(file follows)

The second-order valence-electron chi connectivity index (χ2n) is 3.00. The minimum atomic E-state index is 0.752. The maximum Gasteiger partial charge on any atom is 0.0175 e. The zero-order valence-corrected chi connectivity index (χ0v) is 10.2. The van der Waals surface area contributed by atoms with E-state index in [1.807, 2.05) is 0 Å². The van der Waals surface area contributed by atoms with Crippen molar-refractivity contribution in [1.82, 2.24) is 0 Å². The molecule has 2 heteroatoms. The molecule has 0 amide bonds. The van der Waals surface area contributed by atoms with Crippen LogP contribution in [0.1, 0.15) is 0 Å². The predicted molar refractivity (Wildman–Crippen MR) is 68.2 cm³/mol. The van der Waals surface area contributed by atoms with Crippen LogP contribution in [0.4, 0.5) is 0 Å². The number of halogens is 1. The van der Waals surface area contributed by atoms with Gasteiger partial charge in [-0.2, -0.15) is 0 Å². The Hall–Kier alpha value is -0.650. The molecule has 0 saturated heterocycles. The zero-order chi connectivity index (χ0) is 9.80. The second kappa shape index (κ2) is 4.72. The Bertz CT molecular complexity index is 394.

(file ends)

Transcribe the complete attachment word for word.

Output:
The second-order valence-electron chi connectivity index (χ2n) is 3.00. The minimum atomic E-state index is 0.752. The maximum Gasteiger partial charge on any atom is 0.0175 e. The zero-order valence-corrected chi connectivity index (χ0v) is 10.2. The van der Waals surface area contributed by atoms with E-state index in [1.807, 2.05) is 0 Å². The van der Waals surface area contributed by atoms with Crippen molar-refractivity contribution in [1.82, 2.24) is 0 Å². The molecule has 2 heteroatoms. The molecule has 0 amide bonds. The van der Waals surface area contributed by atoms with Crippen LogP contribution in [0.1, 0.15) is 0 Å². The predicted molar refractivity (Wildman–Crippen MR) is 68.2 cm³/mol. The van der Waals surface area contributed by atoms with Crippen LogP contribution in [0.4, 0.5) is 0 Å². The number of halogens is 1. The van der Waals surface area contributed by atoms with Gasteiger partial charge in [-0.2, -0.15) is 0 Å². The Hall–Kier alpha value is -0.650. The molecule has 0 saturated heterocycles. The zero-order chi connectivity index (χ0) is 9.80. The second kappa shape index (κ2) is 4.72. The Bertz CT molecular complexity index is 394.